New to the world of tree surgery? If you’re curious about the kinds of rope that arborists use on a daily basis, you’ve come to the right place. In this introductory guide, we’ll give you an overview of the two main categories of rope that an arborist uses, before explaining the technical differences between them. Let’s dive in.
The types of rope arborists use
Rope is one of the most essential tools in an arborist’s armoury. Without it, they simply wouldn’t be able to do their job. It’s vital that tree surgeons choose the right kind of rope for the task at hand; make the wrong choice, and their job won’t just be harder, but safety could be at risk.
The two main types of rope that arborists use are as follows…
Tree climbing rope is, as its name suggests, used to help secure the climber to the tree. The rope has to support the climber’s weight, allowing them to safely and efficiently scale up and down the tree – and crucially, it has to be specifically arborist climbing rope, not just any rope.
Arborists need to be in total control of their ascent and descent at all times, Unlike rock climbers, they don’t want any stretch in their rope, so they use ‘static’ climbing rope. This type of rope reduces the effort required to climb, and makes it easier to descend in a slow, controlled manner.
Rigging rope is used to lower tree branches and cut sections of timber safely to the ground. It has to be able to support a significant amount of weight (some types of wood can be extraordinarily dense), but a little stretch here is preferred. As a result, many rigging ropes have a slightly more dynamic construction – although a rigging rope ideally should also be suitable for lifting, and for this application, it doesn’t want too much stretch.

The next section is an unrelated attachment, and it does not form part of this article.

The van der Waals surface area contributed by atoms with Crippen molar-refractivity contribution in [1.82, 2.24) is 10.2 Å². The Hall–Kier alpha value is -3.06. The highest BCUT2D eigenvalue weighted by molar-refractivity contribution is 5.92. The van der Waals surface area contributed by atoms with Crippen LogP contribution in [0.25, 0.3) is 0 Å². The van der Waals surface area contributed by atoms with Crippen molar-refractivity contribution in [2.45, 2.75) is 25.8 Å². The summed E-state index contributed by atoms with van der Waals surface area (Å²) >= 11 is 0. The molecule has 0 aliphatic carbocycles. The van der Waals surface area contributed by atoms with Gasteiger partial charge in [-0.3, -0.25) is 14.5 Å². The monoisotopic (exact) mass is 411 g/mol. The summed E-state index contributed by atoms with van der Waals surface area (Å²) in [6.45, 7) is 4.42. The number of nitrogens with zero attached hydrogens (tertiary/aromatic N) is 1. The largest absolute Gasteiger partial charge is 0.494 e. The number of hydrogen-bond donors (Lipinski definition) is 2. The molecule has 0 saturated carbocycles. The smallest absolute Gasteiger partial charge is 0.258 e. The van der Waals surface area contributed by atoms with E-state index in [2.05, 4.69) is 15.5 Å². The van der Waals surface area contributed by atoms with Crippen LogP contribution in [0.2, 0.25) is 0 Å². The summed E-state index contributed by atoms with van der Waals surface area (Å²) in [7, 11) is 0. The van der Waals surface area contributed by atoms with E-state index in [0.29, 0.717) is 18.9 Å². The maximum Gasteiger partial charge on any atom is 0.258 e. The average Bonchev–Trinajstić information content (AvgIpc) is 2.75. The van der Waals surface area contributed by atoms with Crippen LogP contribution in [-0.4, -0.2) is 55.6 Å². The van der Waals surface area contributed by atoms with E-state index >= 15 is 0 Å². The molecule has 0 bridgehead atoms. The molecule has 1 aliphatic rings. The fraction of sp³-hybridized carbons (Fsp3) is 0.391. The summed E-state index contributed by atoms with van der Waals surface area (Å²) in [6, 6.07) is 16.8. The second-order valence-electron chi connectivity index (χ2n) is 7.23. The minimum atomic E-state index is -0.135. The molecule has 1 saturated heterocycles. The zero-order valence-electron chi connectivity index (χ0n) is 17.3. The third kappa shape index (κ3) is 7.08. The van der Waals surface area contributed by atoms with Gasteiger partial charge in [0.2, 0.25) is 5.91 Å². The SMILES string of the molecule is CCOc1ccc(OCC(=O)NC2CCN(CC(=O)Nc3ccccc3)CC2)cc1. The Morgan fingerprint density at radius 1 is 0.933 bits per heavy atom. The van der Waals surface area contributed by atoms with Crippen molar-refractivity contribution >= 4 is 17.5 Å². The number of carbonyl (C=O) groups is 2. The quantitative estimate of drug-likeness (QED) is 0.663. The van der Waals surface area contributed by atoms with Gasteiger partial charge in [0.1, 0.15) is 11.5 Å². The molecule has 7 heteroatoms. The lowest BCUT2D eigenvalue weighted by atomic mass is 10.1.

Because it has more elasticity, branches can be lowered to the ground more efficiently and reduce a strain on the rigging system. The rope itself takes up the strain and its stretchiness minimises any jolts, keeping the arborist safe.
What’s wrong with general purpose rope?
All arborist rope – static or dynamic – is built specifically for the task at hand. That means improved durability, relevant load ratings, technically appropriate construction for durability and abrasion resistance, and the right certification. As a result, it’s simply not worth cutting corners here: if you’re planning to enter the arboricultural profession, take the time to select the appropriate ropes for the job, and don’t be tempted to relegate old climbing ropes to rigging. It’s just not worth the risks.
We have a comprehensive range of arborist climbing rope and rigging rope here at Harkie Global. Explore the full collection online and get yours today.